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Madonna defends her anti-Trump speech at women's march

Associated Press logo Associated Press 1/22/2017
Madonna performs on stage during the Women's March rally, Saturday, Jan. 21, 2017, in Washington. Madonna, Julia Roberts, Scarlett Johansson, Cher, Alicia Keys, Katy Perry, Emma Watson, Amy Schumer, Jake Gyllenhaal and feminist leader Gloria Steinem were just some of those Hollywood A-list celebrities in attendance at the march in Washington. (AP Photo/Jose Luis Magana) © The Associated Press Madonna performs on stage during the Women's March rally, Saturday, Jan. 21, 2017, in Washington. Madonna, Julia Roberts, Scarlett Johansson, Cher, Alicia Keys, Katy Perry, Emma Watson, Amy Schumer, Jake Gyllenhaal and feminist leader Gloria Steinem were just some of those Hollywood A-list celebrities in attendance at the march in Washington. (AP Photo/Jose Luis Magana)

NEW YORK (AP) — Madonna is defending her fiery, expletive-laden speech at the women's march, saying her words were "taken wildly out of context."

Madonna performs on stage during the women's march rally, Saturday, Jan. 21, 2017, in Washington. In a global exclamation of defiance and solidarity, more than 1 million people rallied at women's marches in the nation's capital and cities around the world Saturday to send President Donald Trump an emphatic message on his first full day in office that they won't let his agenda go unchallenged. (AP Photo/Jose Luis Magana) © The Associated Press Madonna performs on stage during the women's march rally, Saturday, Jan. 21, 2017, in Washington. In a global exclamation of defiance and solidarity, more than 1 million people rallied at women's marches in the nation's capital and cities around the world Saturday to send President Donald Trump an emphatic message on his first full day in office that they won't let his agenda go unchallenged. (AP Photo/Jose Luis Magana)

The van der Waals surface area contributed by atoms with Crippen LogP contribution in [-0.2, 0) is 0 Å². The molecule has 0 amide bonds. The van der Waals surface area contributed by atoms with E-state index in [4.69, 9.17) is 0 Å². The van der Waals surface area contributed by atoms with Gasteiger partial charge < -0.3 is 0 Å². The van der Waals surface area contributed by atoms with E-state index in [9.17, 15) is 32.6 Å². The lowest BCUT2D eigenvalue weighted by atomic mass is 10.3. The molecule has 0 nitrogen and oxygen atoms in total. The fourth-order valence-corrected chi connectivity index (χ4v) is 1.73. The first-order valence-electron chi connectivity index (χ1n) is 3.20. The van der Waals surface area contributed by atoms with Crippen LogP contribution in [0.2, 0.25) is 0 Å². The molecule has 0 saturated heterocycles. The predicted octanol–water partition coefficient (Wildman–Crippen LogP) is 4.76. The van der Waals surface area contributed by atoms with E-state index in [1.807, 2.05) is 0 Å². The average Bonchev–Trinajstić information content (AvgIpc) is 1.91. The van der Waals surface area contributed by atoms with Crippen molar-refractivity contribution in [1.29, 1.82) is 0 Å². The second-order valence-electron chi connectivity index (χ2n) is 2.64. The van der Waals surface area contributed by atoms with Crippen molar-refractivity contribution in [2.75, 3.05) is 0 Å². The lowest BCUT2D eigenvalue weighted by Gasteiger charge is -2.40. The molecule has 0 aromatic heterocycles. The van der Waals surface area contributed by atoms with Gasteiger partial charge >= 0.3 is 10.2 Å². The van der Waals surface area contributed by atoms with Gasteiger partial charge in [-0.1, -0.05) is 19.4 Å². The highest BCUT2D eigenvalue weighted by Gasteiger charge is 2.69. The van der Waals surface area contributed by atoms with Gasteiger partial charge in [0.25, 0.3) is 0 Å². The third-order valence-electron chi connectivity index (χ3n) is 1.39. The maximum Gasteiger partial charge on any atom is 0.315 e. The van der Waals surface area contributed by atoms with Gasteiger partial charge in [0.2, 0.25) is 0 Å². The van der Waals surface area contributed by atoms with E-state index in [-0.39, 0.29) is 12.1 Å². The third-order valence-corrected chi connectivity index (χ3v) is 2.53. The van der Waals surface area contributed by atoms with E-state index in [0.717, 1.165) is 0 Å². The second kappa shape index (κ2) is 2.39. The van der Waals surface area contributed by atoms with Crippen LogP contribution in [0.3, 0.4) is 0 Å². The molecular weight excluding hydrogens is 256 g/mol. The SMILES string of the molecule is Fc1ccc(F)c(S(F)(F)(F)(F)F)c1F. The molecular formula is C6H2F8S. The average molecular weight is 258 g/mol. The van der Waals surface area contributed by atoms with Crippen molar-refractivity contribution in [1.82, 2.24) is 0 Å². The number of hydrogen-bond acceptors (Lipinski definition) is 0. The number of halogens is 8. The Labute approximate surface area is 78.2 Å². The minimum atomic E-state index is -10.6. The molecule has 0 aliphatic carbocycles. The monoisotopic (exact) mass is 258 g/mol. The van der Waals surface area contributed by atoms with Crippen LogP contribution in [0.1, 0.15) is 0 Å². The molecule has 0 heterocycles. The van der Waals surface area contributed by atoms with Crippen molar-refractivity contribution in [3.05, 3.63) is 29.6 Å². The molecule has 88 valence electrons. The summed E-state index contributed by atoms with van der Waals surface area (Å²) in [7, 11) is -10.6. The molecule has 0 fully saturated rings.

The singer said at the Washington, D.C., march Saturday that she had at times been angry after the election and had thought "an awful lot about blowing up the White House."

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Madonna performs on stage during the Women's March rally, Saturday, Jan. 21, 2017, in Washington. Madonna, Julia Roberts, Scarlett Johansson, Cher, Alicia Keys, Katy Perry, Emma Watson, Amy Schumer, Jake Gyllenhaal and feminist leader Gloria Steinem were just some of those Hollywood A-list celebrities in attendance at the march in Washington. (AP Photo/Jose Luis Magana) © The Associated Press Madonna performs on stage during the Women's March rally, Saturday, Jan. 21, 2017, in Washington. Madonna, Julia Roberts, Scarlett Johansson, Cher, Alicia Keys, Katy Perry, Emma Watson, Amy Schumer, Jake Gyllenhaal and feminist leader Gloria Steinem were just some of those Hollywood A-list celebrities in attendance at the march in Washington. (AP Photo/Jose Luis Magana)

In a statement Sunday on Instagram , Madonna said she was trying to express there are two ways to respond to Donald Trump's election: with hope or with outrage. She said she hopes to effect change "with love."

Madonna performs on stage during the Women's March rally, Saturday, Jan. 21, 2017, in Washington. Madonna, Julia Roberts, Scarlett Johansson, Cher, Alicia Keys, Katy Perry, Emma Watson, Amy Schumer, Jake Gyllenhaal and feminist leader Gloria Steinem were some of the Hollywood A-list celebrities in attendance at the march in Washington. (AP Photo/Jose Luis Magana) © The Associated Press Madonna performs on stage during the Women's March rally, Saturday, Jan. 21, 2017, in Washington. Madonna, Julia Roberts, Scarlett Johansson, Cher, Alicia Keys, Katy Perry, Emma Watson, Amy Schumer, Jake Gyllenhaal and feminist leader Gloria Steinem were some of the Hollywood A-list celebrities in attendance at the march in Washington. (AP Photo/Jose Luis Magana)

Madonna wrote that she doesn't promote violence and people should listen to her speech "in its entirety rather than one phrase taken wildly out of context."

Cable news networks broadcasting her speech cut away after Madonna used several expletives. MSNBC later apologized.

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